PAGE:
BRIEFING NOTE SUMMARY • The Gulf Savannah Way stretches for 3,700 km and is considered to be one of the top 10 Great Australian Drives, linking Cairns in Tropical North Queensland to Broome in Western Australia’s Kimberley. • Drive tourism delivers $69.8 million into the Gulf region annually, with 38% of visitors entering the Savannah Way via Cairns. • Large segments of the Queensland section of the Savannah Way are unsealed and flood prone, isolating communities during the wet season and limiting the economic value of this northern road link. • Sealing the Queensland section of the Gulf Savannah Way is estimated to require a total investment of $186 million, split 80:20 between the State and Federal Governments. • Federal investment of $50 million was allocated in 2019 through the Roads of Strategic Importance – next priorities initiative. To ensure this funding is matched 80:20 by the State, sections of the Savannah Way require formal declaration as a Statecontrolled road.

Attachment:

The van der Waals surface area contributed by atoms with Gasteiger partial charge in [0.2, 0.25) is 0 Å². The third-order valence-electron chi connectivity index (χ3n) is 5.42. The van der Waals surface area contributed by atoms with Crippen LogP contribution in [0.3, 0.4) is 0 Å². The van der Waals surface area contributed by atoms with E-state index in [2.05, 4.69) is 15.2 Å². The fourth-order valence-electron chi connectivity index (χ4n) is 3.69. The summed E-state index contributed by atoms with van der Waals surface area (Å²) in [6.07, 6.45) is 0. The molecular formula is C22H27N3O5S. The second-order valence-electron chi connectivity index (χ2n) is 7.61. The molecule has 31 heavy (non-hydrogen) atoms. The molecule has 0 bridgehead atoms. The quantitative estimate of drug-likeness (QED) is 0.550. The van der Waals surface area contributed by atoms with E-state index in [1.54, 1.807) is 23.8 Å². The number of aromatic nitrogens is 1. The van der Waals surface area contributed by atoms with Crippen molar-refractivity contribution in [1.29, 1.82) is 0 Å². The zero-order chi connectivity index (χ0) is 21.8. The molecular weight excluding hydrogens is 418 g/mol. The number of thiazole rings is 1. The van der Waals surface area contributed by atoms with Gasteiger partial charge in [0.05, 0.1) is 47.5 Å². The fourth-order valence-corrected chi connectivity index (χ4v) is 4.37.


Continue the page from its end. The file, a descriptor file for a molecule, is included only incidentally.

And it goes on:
NEXT STEPS

BACKGROUND Normanton to Burketown is approximately 221km with about 50% unsealed. This section requires pavement augmentation and bitumen sealing to 7.5m wide, some minor realignment, concrete causeways and a major culvert crossing at the Leichhardt River. Burketown to Doomadgee is approximately 88km long and fully sealed but has two major river crossings at the Gregory River and Nicholson River which require some minor pavement, alignment and causeway improvements. Doomadgee to NT Border is approximately 104km long with only 30% sealed. This section requires pavement augmentation and bitumen sealing to 7.5m wide, minor realignment